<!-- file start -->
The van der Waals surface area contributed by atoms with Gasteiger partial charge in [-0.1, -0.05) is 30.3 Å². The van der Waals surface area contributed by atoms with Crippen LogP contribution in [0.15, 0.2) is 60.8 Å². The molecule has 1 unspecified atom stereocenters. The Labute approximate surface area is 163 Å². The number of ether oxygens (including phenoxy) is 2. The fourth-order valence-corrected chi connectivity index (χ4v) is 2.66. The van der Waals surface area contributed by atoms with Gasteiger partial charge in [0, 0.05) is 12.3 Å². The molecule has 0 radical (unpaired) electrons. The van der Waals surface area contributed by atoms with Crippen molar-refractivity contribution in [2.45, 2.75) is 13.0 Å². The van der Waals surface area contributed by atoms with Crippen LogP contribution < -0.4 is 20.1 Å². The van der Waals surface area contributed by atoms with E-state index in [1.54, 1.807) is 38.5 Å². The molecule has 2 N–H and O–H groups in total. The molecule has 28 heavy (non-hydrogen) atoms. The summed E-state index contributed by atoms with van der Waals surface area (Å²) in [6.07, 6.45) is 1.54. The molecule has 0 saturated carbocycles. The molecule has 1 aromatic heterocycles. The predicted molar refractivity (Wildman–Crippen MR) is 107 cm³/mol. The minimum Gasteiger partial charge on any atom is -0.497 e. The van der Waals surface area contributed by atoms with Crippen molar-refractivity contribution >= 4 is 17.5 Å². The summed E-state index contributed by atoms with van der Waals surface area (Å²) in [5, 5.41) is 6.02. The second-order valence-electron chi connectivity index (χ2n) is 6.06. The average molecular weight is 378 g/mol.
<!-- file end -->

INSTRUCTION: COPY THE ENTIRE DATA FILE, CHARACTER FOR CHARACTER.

The van der Waals surface area contributed by atoms with Gasteiger partial charge in [-0.1, -0.05) is 30.3 Å². The van der Waals surface area contributed by atoms with Crippen LogP contribution in [0.15, 0.2) is 60.8 Å². The molecule has 1 unspecified atom stereocenters. The Labute approximate surface area is 163 Å². The number of ether oxygens (including phenoxy) is 2. The fourth-order valence-corrected chi connectivity index (χ4v) is 2.66. The van der Waals surface area contributed by atoms with Gasteiger partial charge in [0, 0.05) is 12.3 Å². The molecule has 0 radical (unpaired) electrons. The van der Waals surface area contributed by atoms with Crippen molar-refractivity contribution in [2.45, 2.75) is 13.0 Å². The van der Waals surface area contributed by atoms with Crippen LogP contribution < -0.4 is 20.1 Å². The van der Waals surface area contributed by atoms with E-state index in [1.54, 1.807) is 38.5 Å². The molecule has 2 N–H and O–H groups in total. The molecule has 28 heavy (non-hydrogen) atoms. The summed E-state index contributed by atoms with van der Waals surface area (Å²) in [6.07, 6.45) is 1.54. The molecule has 0 saturated carbocycles. The molecule has 1 aromatic heterocycles. The predicted molar refractivity (Wildman–Crippen MR) is 107 cm³/mol. The minimum Gasteiger partial charge on any atom is -0.497 e. The van der Waals surface area contributed by atoms with Crippen molar-refractivity contribution >= 4 is 17.5 Å². The summed E-state index contributed by atoms with van der Waals surface area (Å²) in [5, 5.41) is 6.02. The second-order valence-electron chi connectivity index (χ2n) is 6.06. The average molecular weight is 378 g/mol.